Practically Speaking, Torah Does NOT Protect.
Does Torah study actually protect from terrorists?
In the past, I have discussed this question from several angles. I have analyzed sources which discuss the parameters of such protection, and I have discussed the mechanism of such protection. In this post, I would like to discuss a different angle: whether this concept can be said to be of any practical value.
Yated Ne'eman, quoting Rav Yitzchok Zilberstein (son-in-law of Rav Elyashiv), says that it does:
The first thing to do is to learn, Rav Yitzchok added, citing the Gemara (Makos 10) which says: "How do we know that Torah protects [a person as effectively as a city of refuge protects the inadvertent murderer]? For it says, 'Betzer in the desert' [among the list of cities of refuge] and says afterwards, 'And this is the Torah'." “The greatest safeguard for a bus is to learn inside it, especially with a chavrusah,” he said. “For then the bus turns into a beis medrash. If the murderers want to attack a bus, it’s not a bus, it’s a beis medrash.”
The claim being advanced here is that the Gemara teaches that learning Torah on a bus protects a person from being killed just as the city of refuge legally protects a person from being killed. But if we look at the Gemara, we see that it is not necessarily saying any such thing.
This passage is raised in the Gemara as a question on a ruling of Rabbi Yochanan. The ruling is that if a rabbi accidentally killed someone, he has to go to a city of refuge (Ir Hamiklat), along with his disciples, in order to avoid being killed by the victim's relative. On this, the Gemara asks that Rabbi Yochanan elsewhere says that Torah protects just like a city of refuge protects, so why should he have to go to a city of refuge? The Gemara presents two answers to this contradiction. First is that Torah only protects during the actual minutes that one is busy with it. Second is that Torah only protects from the Angel of Death, not from the victim's relative.
Now let us analyze the Gemara more carefully. The first point to note is that, according to Ritva, the Gemara's question is not talking about the Torah providing metaphysical protection, but rather about legal protection - that the relative is legally prohibited from killing someone who is busy with Torah, and is himself charged with murder if he does so.
Second, the whole point of the Gemara's second answer (see Maharsha) is that Torah does not, in fact, provide any protection from human killers, only from death by natural causes (the "angel of death").
Third, Aruch LeNer points out that just a few lines earlier, the Gemara discusses the ruling that a Torah student who inadvertently kills someone must go to a city of refuge, and the Gemara does not raise the question that his Torah should protect him. Why not? One of the answers suggested by Aruch LeNer is that the only notion of Torah providing protection is with a teacher of Torah, not a student of Torah.
So, this Gemara does not in fact prove what it is being brought to prove. But there is a bigger issue to discuss here.
One thing that emerges from our brief analysis of this passage of the Gemara is that, as with every passage of Aggadata, there are all kinds of different interpretations, qualifying criteria, and so on. There is no unequivocal claim in the Gemara that someone learning Torah receives protection from being killed by a terrorist.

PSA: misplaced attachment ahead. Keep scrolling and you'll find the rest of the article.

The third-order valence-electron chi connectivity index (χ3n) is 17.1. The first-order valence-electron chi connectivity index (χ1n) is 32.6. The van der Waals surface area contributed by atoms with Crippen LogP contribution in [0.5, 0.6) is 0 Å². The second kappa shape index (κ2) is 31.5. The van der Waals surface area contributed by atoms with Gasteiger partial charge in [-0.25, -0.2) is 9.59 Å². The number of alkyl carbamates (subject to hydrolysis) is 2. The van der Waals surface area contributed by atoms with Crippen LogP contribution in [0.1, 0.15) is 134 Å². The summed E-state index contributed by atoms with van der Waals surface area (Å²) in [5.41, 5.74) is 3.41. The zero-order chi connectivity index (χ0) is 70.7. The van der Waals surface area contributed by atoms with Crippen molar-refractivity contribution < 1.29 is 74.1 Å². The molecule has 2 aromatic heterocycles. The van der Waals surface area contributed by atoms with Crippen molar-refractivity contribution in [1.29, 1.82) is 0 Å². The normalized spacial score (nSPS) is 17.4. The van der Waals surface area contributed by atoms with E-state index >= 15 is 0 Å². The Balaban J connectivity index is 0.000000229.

It's just as well that the Gemara does not make any such claim, because such a claim is quite clearly not true. All such claims about the protective value of Torah and mitzvos - "Torah scholars do not need protection," "Someone on their way to do a mitzvah (shaliach mitzvah) cannot be harmed," "When you're learning Torah, you can't be harmed," might be true in some abstract or hyper-qualified aggadic sense, but are clearly not true in any practical sense today.
"Torah scholars do not need protection"? We saw the terrible tragedy of the Torah scholars who were massacred in Har Nof. In fact, Mishpachah magazine expressed concern that charedim are attacked in proportionately even greater numbers than non-charedim.
"Someone on their way to do a mitzvah (shaliach mitzvah) cannot be harmed"? Some of the stabbing victims of the last few weeks were on their way to davven or to give shiurim.
"When you're learning Torah, you can't be harmed"? We saw otherwise in the tragedy a few years ago at Mercaz HaRav.
Again, you can come up with all kinds of ways to explain how these statements are nevertheless true and why they are not applicable to these situations. Yet it makes no difference. The bottom line is that there is no practical truth or ramifications for these statements.
Now, many people, even in the charedi world, realize this, at least to some degree. That's why, since the stabbings began, many charedim have been learning self-defense, buying pepper spray, and requesting increased army protection. But the problem is that when it comes to sharing the duty of army service, many charedim still trot out these Aggadic statements in order to claim that their learning Torah provides protection and that they should therefore be exempt from serving in the IDF.
There is no claim in the Gemara that a yeshivah student learning Torah provides any protection from Arabs. And the painful facts on the ground show very clearly otherwise. It's time for everyone to face up to this, and to its ramifications.
See too these posts:
Torah Against Terror?
Torah Protection: What is a Halachic Source?
What Is The Mechanism Via Which Torah Protects?
Who Doesn't Believe That Kollel Students Are As Good As Soldiers?
Torah Study and the IDF - A Response to Rabbi Yair Hoffman
Torah, Army, and the Bizarre Chess Analogy
"Rabbis Do Not Need Protection"
(and possibly other posts that I have forgotten about)